Bremen Masterclass on Multimodality
Carman Ng, Bremen
Videogame Criticism: A Socio-Semiotic Approach
Thursday, 28 June 2018
This presentation illustrates a socio-semiotic approach to videogame criticism, in attempt to examine underexplored dynamics between two connected paradigms in game studies via multimodality. A focus on microlevel analyses of digital game forms and content over macro-level accounts of networked production and policies remains (Kerr 2017). While game scholarship has assembled methods of critique focused on aesthetics, culture, and design (Jagoda 2017), multimodal analyses situate on the fringes. To discuss dialectics between the two facets and highlight values of multimodality-enriched game criticism, this presentation combines a gameplay analysis framework and annotation for a case study of a genre-setting war-themed Japanese stealth videogame series Metal Gear Solid (MGS, Kojima 1998 -), which is internationally recognized for its anti-nuclear rhetoric, self-reflexive gameplay, and narrative complexity.
Analyses are three-fold, focused on empirical intervention into socio-semiotic multimodality (Bateman, Wildfeuer, and Hippala 2017; Kress 2010) for fine-grained, multi-layered, analyses of game designs andsemiotic resources; and organized around the series narrative concluding MGS4: Guns of Patriots (2008). First, I apply multimodal annotations to elaborate how selected gameplay sequences connect interactivity and narrativity to create immersive gameplay experiences; and motivate anti-war discourse semantics on both installment and series dimensions. Second, I contrast changes in interface designs and their gameplay effects (MGS3 and MGS4) to address gamic influences on the use, design, and social implications of digital media (Ash 2015; Galloway 2012). Third, in discussing the MGS series’ exemplary critique of virtual war play (MGS2 and MGSV), I detail how videogames systematically construe ethical motifs and rhetoric via gameplay mechanics (Bogost 2007; Sicart 2013).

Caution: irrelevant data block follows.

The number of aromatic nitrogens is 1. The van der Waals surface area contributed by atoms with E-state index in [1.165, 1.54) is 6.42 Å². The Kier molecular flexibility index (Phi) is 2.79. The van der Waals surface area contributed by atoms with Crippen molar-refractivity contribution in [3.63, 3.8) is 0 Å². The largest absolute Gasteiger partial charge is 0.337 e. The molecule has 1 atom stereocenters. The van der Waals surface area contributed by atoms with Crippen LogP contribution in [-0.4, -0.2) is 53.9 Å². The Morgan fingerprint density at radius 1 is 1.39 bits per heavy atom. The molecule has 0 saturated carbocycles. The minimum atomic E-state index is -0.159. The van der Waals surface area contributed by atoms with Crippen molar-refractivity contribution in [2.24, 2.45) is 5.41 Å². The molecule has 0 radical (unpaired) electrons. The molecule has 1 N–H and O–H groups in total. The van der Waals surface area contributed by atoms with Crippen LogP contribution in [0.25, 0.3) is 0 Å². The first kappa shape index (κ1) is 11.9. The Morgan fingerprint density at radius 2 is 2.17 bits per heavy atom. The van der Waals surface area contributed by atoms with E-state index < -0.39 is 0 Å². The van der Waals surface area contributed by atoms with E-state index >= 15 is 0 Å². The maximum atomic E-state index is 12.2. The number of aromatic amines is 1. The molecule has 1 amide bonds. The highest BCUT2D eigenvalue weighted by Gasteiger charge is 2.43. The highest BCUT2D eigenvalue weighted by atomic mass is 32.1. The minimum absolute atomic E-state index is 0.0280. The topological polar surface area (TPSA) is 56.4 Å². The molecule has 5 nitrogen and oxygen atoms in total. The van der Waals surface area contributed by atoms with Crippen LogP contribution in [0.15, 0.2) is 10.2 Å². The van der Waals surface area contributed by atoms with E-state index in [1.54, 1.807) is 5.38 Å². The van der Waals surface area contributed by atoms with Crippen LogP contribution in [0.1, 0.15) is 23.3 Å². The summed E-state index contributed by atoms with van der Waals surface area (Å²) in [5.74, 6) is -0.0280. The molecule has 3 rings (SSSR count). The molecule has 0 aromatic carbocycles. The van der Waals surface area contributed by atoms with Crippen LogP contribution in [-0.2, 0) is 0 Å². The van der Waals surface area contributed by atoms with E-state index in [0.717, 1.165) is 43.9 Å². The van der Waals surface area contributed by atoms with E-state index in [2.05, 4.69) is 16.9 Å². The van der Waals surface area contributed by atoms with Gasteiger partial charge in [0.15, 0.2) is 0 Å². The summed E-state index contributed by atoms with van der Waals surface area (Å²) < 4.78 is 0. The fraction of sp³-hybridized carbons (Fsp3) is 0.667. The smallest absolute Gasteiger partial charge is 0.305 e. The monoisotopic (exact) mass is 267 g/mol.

The presentation examines this through the series’ portrayal of human-technology dynamics within a speculative, networked war economy, exploring its post-WWII sentiments, reduced anti-Americanism, and transnational socio-political influences on videogames as a creative cultural industry. Ultimately, this case study emphasizes considering both materiality and political economy of videogames for comprehensive criticism; that a multimodality-driven methodology justly investigates meaning-making in videogames, informing further inquiries in areas such as popular culture, transmediality and intermediality research, and social impact game design.